OSR-M1 User-Study Launching at Wake Forest School of Medicine

Open Standard Industries, Inc. Announces User Experience Study of OSR-M1 Face Mask at Wake Forest Baptist Health, Wake Forest School of Medicine

Boston, Mass., April 7 2021: Open Standard Industries, Inc. (OSI), manufacturer of the OSR-M1 non-valved reusable elastomeric face mask, is pleased to formally announce the launch of its first Institutional Review Board (IRB)-approved user feasibility study. The trial is being led by the departments of Biomedical Engineering and Infectious Diseases at Wake Forest School of Medicine, part of Wake Forest Baptist Health. Recruitment in the study is underway, and enrollment is expected to be completed by May 28, 2021. 

Given mounting evidence of the airborne transmission and multiple variants of SARS-CoV-2, public health officials have advocated for improved respiratory personal protection equipment (PPE) that offers better protection over standard disposable masks, while being comfortable, reusable and easy to use. 

A remote team led by Massachusetts Institute of Technology (MIT) alumnus Matt Carney, Ph.D., designed and prototyped the OSR-M1 in the spring of 2020. Wake Forest Baptist Health supported design, development, testing, and early manufacturing efforts, and has continued to be an active partner throughout the past year. Carney, Ph.D., CEO of OSI, comments, “Due to PPE supply constraints beginning in March of 2020, we set out to design a better mask for healthcare workers. The early input of clinicians, and health and safety managers was invaluable in designing the mask. We believe testing with the clinical staff at Wake Forest Baptist and Atrium Health will provide further verification of those efforts.”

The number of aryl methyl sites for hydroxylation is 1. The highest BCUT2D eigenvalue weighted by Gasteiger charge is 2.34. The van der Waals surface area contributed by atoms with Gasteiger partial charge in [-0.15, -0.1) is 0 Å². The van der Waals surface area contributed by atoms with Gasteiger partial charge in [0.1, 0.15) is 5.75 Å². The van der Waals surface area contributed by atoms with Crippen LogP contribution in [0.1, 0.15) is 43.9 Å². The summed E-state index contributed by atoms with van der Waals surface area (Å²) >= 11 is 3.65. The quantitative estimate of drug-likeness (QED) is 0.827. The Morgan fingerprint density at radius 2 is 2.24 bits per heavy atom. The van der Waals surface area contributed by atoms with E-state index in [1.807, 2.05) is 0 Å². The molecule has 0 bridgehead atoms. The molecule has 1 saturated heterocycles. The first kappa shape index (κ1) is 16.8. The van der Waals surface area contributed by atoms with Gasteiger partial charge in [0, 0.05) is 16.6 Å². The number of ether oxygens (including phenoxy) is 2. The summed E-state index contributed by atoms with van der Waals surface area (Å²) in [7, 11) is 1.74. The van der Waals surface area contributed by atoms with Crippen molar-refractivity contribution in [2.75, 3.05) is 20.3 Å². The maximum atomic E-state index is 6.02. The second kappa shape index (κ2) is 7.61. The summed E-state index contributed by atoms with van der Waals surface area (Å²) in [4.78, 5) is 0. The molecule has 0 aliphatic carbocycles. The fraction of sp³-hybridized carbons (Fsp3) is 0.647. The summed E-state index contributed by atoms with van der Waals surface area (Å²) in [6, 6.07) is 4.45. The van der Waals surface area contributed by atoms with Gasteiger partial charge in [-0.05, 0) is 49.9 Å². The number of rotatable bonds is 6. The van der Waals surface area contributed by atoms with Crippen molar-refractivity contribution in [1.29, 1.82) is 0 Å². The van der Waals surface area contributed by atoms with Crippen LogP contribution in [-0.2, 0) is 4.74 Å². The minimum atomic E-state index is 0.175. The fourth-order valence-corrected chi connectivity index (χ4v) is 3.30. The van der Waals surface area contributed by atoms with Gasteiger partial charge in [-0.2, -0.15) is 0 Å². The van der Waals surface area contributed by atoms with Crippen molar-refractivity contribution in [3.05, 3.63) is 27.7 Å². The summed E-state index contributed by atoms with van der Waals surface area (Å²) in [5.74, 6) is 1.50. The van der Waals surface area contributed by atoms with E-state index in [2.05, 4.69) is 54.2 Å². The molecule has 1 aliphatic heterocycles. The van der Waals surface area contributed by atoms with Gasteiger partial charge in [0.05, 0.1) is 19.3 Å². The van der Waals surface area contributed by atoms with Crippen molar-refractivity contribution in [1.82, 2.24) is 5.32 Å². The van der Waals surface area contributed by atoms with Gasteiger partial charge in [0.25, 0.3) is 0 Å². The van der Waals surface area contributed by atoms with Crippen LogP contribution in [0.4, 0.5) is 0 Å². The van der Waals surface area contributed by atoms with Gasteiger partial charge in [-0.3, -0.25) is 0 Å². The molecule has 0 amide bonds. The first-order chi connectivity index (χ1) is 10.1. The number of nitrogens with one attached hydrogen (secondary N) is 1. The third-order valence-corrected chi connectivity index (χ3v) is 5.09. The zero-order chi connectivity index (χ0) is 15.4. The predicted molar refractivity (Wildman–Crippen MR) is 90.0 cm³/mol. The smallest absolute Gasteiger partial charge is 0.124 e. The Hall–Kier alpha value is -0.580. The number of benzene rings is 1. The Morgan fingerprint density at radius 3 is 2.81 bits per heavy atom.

The OSI team is currently submitting the mask to the National Institute of Occupational Safety and Health (NIOSH) aiming for certification as an N95 respirator. According to independent testing, OSR-M1’s design is already passing the necessary performance testing standards outlined in 42 CFR part 84 for elastomeric masks. The OSR-M1 mask filters more than 99% of airborne particles while being highly breathable, and easy to clean and re-use. The modular design of the OSR-M1 also uses on average four times less filter material than a disposable mask and pays for itself after 20-30 wears, making it ideal for large employers such as health systems which need to provide PPE to their staff. 

For health systems in particular, creating a diversified supply of durable, reusable masks will be critical to ensuring a resilient response to the end of the coronavirus pandemic and to future public health crises. 

Although the mass vaccine roll-outs this year have reduced transmission of SARS-Cov2, experts anticipate that masks will continue to be necessary until 2022. Werner Bischoff, M.D., Ph.D., co-principal investigator of the study and, professor of infectious diseases at Wake Forest School of Medicine remarks, “The SARS-CoV outbreak in 2002/4, the H1N1 Influenza pandemic in 2009/10, The MERS-CoV outbreak in 2012, and the ongoing SARS-CoV-2 pandemic also known as COVID-19 demonstrates the recurring risk of novel respiratory viruses to global health. Even with the highly accelerated development of vaccines the initial response to these threats relies solely on preventive measures such as social distancing, hand hygiene and respiratory personal protective equipment. Providing effective and reusable respiratory protection is an essential element of our current and future preventive strategies to successfully control and suppress virus transmission.”